Over the years, Bob completed many, diverse art projects. In the late 1950’s, Bob worked as a Park Ranger at Bandelier National Monument near Los Alamos, New Mexico. While a ranger, he created a detailed model of the Tyuonyi Ancestral Indian Pueblo that is the centerpiece of the Monument and the model was on display in the park’s museum lobby for many decades. In the early 1960’s, Bob was commissioned to create the central artwork for a large church in El Centro, California. The works he created for this project included a nearly two-story-tall metal abstract cross, wood and metal sculptured baptismal fonts, and wood reliefs of the “stations of the cross”. Bob also completed a major project in the 1990’s where he painted all of the 19 Indian Pueblos in New Mexico using a water-wash technique.
Bob was also a talented drummer. One of his first major “gigs” was to entertain the troops during the war in New Caledonia by playing the drums in his first big band, “The Tontouta Jive Bombers.” In his many travels back and forth across the country over the years from San Francisco to Miami, he was a versatile percussionist and played drums and percussion in many groups and settings, ranging from three piece jazz combos and swing big bands to classical orchestras. Bob had multiple long running gigs at notable spots in and around Santa Fe, including The Estrada Room, The Palace, and El Nido. He regularly sat in with groups all around Santa Fe, such as the Los Alamos Big Band, and played with all of the notable jazz musicians in the area. He also loved to listen to great music and really enjoyed all forms of jazz, classical music, and great vocalists. Along with his love of Glenn Miller’s band, he particularly enjoyed Miles Davis, Chet Baker, Bill Evans, Frank Sinatra, Buddy Rich, and Igor Stravinsky. In the heyday of Hi-Fi and Stereo vinyl records, Bob had a collection that was the envy of his friends and family and they would often visit just to sit and listen and chat about life with him.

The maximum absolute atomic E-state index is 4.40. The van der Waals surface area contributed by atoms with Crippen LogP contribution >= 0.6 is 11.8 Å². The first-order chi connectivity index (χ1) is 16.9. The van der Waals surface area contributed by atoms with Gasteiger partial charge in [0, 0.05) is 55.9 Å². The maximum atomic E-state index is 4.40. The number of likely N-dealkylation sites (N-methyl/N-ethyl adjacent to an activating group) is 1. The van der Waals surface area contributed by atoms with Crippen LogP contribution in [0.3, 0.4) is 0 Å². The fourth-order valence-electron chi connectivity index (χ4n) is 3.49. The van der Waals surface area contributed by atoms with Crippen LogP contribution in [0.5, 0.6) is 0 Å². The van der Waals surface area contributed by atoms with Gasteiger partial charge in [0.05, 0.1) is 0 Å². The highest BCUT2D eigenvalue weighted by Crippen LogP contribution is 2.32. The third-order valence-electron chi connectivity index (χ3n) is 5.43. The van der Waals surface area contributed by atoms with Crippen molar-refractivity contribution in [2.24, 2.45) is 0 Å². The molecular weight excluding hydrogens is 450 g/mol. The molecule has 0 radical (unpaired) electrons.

No story of Bob Clay would be complete without noting his love for The Ohio State University, Buckeye football, and the Best Damn Band in the Land. He would talk about listening to the crowd and the marching band at games on Saturday afternoons as a child while playing outside Ohio Stadium. He talked about the freezing cold and snow conditions when he attended the famous “Snow Bowl” game against Michigan in 1950 (a game that involved a total of 45 punts). He cried almost every time he heard the band play “Chimes” and “Carmen Ohio”. Although he hung anxiously on the score of every game, every year, he of course got particularly revved up for Michigan week. On Saturday morning before the game, he played the first side of the album, “Across the Field” on his record player at full volume for the entire neighborhood. At game time, he would sit on the couch in front of the TV, wrapped in a scarlet and gray, crocheted afghan blanket that was made by his sister Joan. At half-time, he would eat “gringo chili”. He was never as animated in his life as he was during “The Game”, swinging on a pendulum of emotion between agony and hysterical joy. It was fitting that his beloved Buckeyes defeated “the team up north” in dramatic fashion on the last game he would watch the Saturday before he passed away.
Bob is survived by his son Bill Meier and his wife Karen of Columbus and their children Pamela, Jennifer (and her children Rose and Robert), and Ben, his son Marc Clay and his wife Bonnie of San Jose and their children Samantha, Danger, Sarah, Leigha, Elliott, Lynzee, and Bonnie-Wren, and his daughter, Gretchen (Clay) McQueeny and her husband Tim of Minneapolis and their children Sean and Kyle, and many nieces and nephews. Bob was preceded in death by his parents, Lloyd and Dorothy Clay, and his siblings, Joan, Betty Lou, and Charles.